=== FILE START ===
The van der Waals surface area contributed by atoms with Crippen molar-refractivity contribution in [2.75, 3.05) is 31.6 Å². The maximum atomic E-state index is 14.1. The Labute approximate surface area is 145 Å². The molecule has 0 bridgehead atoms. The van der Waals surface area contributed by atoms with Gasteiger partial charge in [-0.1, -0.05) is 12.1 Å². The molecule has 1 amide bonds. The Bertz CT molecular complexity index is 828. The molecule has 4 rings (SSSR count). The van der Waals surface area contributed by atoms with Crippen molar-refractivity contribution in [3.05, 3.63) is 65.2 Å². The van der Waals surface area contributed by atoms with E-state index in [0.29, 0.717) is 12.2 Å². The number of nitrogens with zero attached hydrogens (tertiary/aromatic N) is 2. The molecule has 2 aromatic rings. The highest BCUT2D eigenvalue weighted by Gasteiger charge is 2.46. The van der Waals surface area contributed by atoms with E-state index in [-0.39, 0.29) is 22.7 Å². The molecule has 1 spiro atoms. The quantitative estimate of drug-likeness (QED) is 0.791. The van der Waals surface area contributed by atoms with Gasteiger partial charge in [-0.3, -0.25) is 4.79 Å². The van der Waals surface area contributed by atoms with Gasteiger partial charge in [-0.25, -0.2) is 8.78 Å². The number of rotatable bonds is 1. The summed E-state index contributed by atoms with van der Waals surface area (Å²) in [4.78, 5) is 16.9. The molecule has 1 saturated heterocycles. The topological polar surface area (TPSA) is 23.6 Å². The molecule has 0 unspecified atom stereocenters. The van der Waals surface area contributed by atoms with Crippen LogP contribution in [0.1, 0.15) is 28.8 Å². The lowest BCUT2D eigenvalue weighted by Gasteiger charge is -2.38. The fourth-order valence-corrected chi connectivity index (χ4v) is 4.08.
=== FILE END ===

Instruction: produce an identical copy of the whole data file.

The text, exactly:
The van der Waals surface area contributed by atoms with Crippen molar-refractivity contribution in [2.75, 3.05) is 31.6 Å². The maximum atomic E-state index is 14.1. The Labute approximate surface area is 145 Å². The molecule has 0 bridgehead atoms. The van der Waals surface area contributed by atoms with Gasteiger partial charge in [-0.1, -0.05) is 12.1 Å². The molecule has 1 amide bonds. The Bertz CT molecular complexity index is 828. The molecule has 4 rings (SSSR count). The van der Waals surface area contributed by atoms with Crippen molar-refractivity contribution in [3.05, 3.63) is 65.2 Å². The van der Waals surface area contributed by atoms with E-state index in [0.29, 0.717) is 12.2 Å². The number of nitrogens with zero attached hydrogens (tertiary/aromatic N) is 2. The molecule has 2 aromatic rings. The highest BCUT2D eigenvalue weighted by Gasteiger charge is 2.46. The van der Waals surface area contributed by atoms with E-state index in [-0.39, 0.29) is 22.7 Å². The molecule has 1 spiro atoms. The quantitative estimate of drug-likeness (QED) is 0.791. The van der Waals surface area contributed by atoms with Gasteiger partial charge in [-0.3, -0.25) is 4.79 Å². The van der Waals surface area contributed by atoms with Gasteiger partial charge in [-0.25, -0.2) is 8.78 Å². The number of rotatable bonds is 1. The summed E-state index contributed by atoms with van der Waals surface area (Å²) in [4.78, 5) is 16.9. The molecule has 1 saturated heterocycles. The topological polar surface area (TPSA) is 23.6 Å². The molecule has 0 unspecified atom stereocenters. The van der Waals surface area contributed by atoms with Crippen LogP contribution in [0.1, 0.15) is 28.8 Å². The lowest BCUT2D eigenvalue weighted by Gasteiger charge is -2.38. The fourth-order valence-corrected chi connectivity index (χ4v) is 4.08.